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Oklahoma Farmers Beat The Heat To Produce Crops

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Wayne and Connie Whitmore are shown with Governor Mary Fallin and some of their Oklahoma grown produce. Wayne and Connie Whitmore are shown with Governor Mary Fallin and some of their Oklahoma grown produce.
Whitmore said the heat has caused about 30 percent reduction in production of his squash. Whitmore said the heat has caused about 30 percent reduction in production of his squash.

Deanne Stein, News9.com

COYLE, Oklahoma -- No new heat record, but Oklahomans are still feeling the heat out there. It's just a nuisance for most of us, but for our farmers, it's quite a challenge.

Wayne and Connie Whitmore of Whitmore Farms in Coyle, Oklahoma, sell their produce and beef at several farmers' markets in the state. The Whitmore's have 20 acres, which they use to grow fruits and vegetables. They also raise cattle.

Whitmore said the heat has taken its toll on a lot of his crops, reducing production by 30 to 50 percent, depending on the vegetable.

"In the farming industry, it doesn't matter if you're raising wheat or cattle or what, we're always facing some type of challenge from mother nature," said Wayne Whitmore, Whitmore Farms. "The challenge just happens to be the heat this time."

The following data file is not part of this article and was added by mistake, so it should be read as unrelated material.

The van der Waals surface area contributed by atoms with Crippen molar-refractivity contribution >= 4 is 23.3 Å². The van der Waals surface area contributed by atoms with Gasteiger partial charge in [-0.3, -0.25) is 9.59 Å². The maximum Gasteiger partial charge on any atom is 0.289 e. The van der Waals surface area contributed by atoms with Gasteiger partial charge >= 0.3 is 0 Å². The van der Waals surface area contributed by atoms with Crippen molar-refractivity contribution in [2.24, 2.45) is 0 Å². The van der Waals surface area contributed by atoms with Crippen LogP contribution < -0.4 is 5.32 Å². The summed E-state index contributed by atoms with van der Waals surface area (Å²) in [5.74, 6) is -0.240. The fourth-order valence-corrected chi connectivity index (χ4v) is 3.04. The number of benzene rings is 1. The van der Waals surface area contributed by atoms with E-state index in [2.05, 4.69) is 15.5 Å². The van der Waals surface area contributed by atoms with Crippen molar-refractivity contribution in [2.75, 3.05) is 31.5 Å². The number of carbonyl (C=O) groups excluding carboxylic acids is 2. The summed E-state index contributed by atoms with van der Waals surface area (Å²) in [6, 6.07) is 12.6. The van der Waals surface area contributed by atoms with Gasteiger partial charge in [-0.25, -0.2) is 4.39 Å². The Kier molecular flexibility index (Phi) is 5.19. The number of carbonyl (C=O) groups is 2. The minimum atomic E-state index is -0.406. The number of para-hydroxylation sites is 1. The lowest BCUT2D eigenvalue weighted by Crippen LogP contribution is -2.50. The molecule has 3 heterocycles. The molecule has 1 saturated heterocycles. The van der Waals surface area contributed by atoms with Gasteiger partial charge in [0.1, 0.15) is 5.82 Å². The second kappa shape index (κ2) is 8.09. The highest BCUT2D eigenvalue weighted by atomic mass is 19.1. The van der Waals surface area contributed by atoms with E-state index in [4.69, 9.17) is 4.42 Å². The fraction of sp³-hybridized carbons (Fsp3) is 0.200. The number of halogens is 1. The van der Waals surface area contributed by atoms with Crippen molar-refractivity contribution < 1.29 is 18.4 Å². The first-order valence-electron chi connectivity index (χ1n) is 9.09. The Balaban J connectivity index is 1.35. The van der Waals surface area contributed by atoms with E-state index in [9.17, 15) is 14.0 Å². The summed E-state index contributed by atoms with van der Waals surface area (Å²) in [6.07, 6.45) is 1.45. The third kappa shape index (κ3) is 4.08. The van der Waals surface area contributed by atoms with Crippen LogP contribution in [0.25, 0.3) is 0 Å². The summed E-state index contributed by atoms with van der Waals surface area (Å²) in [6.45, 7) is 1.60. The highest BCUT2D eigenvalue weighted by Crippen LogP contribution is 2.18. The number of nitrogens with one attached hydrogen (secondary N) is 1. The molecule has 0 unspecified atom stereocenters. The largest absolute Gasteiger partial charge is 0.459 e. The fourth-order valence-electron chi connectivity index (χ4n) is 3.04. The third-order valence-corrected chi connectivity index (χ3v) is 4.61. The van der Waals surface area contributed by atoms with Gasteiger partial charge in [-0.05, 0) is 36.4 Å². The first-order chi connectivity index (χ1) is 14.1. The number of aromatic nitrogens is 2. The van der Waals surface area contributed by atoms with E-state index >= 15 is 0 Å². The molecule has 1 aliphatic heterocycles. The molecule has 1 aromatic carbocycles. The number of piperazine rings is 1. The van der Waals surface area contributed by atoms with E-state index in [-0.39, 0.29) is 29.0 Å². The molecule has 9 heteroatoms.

Whitmore uses both drip and sprinkler irrigation which has helped to keep his plants alive. And despite the crippling effect mother nature has had on his farm, he has still been able to pick enough produce to take to the farmer's market.

"It's challenging with the heat and the elements, but it pays off when you go to the farmers' market and you have people thank you for producing it for them," said Whitmore. "You see little kids come the market and begin to understand our food does come from a farmer and it's local, so that's where the rewards are."

In Oklahoma we have farmers' markets spread across the state from Mangum to Bartlesville and Antlers to Guymon. At a farmer's market, shoppers can select from a variety of fresh vegetables, salad greens, herbs, watermelon, peaches, cantaloupe, meat products, baked goods, processed jams, jellies and salsas.

According to the Oklahoma Department of Agriculture, Food and Forestry, the number of farmers' markets in Oklahoma has continued to grow over the years and more vendors are participating in both weekday and weekend markets.

"For many Oklahomans, knowing the person who produces the food that they eat is an important factor in their purchasing decisions," said Jim Reese, Oklahoma Secretary of Agriculture. "Having farmers' markets available throughout the state allows people to have access to fresh, locally grown food."

Farmers' markets will continue to operate through October.

Find a Farmers' Market near you!

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